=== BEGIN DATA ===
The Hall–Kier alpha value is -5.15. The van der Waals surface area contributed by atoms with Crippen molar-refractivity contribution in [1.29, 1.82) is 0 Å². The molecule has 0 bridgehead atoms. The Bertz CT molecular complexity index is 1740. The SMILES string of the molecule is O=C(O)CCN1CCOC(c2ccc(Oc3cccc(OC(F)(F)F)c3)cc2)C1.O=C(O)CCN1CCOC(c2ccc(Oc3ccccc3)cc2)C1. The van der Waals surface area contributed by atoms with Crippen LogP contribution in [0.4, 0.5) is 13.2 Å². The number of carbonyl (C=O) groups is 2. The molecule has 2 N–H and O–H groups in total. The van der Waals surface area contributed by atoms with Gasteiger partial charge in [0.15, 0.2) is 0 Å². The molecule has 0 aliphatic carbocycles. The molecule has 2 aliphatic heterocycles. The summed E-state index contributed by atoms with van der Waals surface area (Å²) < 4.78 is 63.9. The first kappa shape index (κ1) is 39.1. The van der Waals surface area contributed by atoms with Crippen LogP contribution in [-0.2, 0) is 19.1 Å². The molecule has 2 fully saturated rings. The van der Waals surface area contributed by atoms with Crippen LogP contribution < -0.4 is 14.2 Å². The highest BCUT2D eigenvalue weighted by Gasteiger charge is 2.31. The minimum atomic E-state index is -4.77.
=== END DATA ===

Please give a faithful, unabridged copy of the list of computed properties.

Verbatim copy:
The Hall–Kier alpha value is -5.15. The van der Waals surface area contributed by atoms with Crippen molar-refractivity contribution in [1.29, 1.82) is 0 Å². The molecule has 0 bridgehead atoms. The Bertz CT molecular complexity index is 1740. The SMILES string of the molecule is O=C(O)CCN1CCOC(c2ccc(Oc3cccc(OC(F)(F)F)c3)cc2)C1.O=C(O)CCN1CCOC(c2ccc(Oc3ccccc3)cc2)C1. The van der Waals surface area contributed by atoms with Crippen LogP contribution in [0.4, 0.5) is 13.2 Å². The number of carbonyl (C=O) groups is 2. The molecule has 2 N–H and O–H groups in total. The van der Waals surface area contributed by atoms with Gasteiger partial charge in [0.15, 0.2) is 0 Å². The molecule has 0 aliphatic carbocycles. The molecule has 2 aliphatic heterocycles. The summed E-state index contributed by atoms with van der Waals surface area (Å²) < 4.78 is 63.9. The first kappa shape index (κ1) is 39.1. The van der Waals surface area contributed by atoms with Crippen LogP contribution in [-0.2, 0) is 19.1 Å². The molecule has 2 fully saturated rings. The van der Waals surface area contributed by atoms with Crippen LogP contribution < -0.4 is 14.2 Å². The highest BCUT2D eigenvalue weighted by Gasteiger charge is 2.31. The minimum atomic E-state index is -4.77.